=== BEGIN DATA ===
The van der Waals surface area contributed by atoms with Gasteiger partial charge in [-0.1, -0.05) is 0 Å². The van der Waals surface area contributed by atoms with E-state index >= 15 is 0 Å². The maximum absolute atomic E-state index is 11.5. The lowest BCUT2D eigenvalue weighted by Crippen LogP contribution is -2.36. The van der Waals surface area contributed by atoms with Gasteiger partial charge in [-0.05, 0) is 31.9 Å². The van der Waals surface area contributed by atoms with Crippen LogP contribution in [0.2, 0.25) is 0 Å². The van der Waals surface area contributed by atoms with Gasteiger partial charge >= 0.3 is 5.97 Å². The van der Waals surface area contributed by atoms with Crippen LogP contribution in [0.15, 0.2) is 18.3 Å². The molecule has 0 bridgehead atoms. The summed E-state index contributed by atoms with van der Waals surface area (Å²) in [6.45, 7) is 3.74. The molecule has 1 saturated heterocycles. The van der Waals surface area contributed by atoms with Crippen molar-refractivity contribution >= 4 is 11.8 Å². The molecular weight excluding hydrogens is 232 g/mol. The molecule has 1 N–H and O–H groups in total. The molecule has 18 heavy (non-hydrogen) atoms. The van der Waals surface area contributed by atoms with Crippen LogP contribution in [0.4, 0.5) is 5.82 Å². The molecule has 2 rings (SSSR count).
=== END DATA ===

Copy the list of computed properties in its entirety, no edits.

The van der Waals surface area contributed by atoms with Gasteiger partial charge in [-0.1, -0.05) is 0 Å². The van der Waals surface area contributed by atoms with E-state index >= 15 is 0 Å². The maximum absolute atomic E-state index is 11.5. The lowest BCUT2D eigenvalue weighted by Crippen LogP contribution is -2.36. The van der Waals surface area contributed by atoms with Gasteiger partial charge in [-0.05, 0) is 31.9 Å². The van der Waals surface area contributed by atoms with Crippen LogP contribution in [0.2, 0.25) is 0 Å². The van der Waals surface area contributed by atoms with Gasteiger partial charge >= 0.3 is 5.97 Å². The van der Waals surface area contributed by atoms with Crippen LogP contribution in [0.15, 0.2) is 18.3 Å². The molecule has 0 bridgehead atoms. The summed E-state index contributed by atoms with van der Waals surface area (Å²) in [6.45, 7) is 3.74. The molecule has 1 saturated heterocycles. The van der Waals surface area contributed by atoms with Crippen molar-refractivity contribution >= 4 is 11.8 Å². The molecular weight excluding hydrogens is 232 g/mol. The molecule has 1 N–H and O–H groups in total. The molecule has 18 heavy (non-hydrogen) atoms. The van der Waals surface area contributed by atoms with Crippen LogP contribution in [0.4, 0.5) is 5.82 Å². The molecule has 2 rings (SSSR count).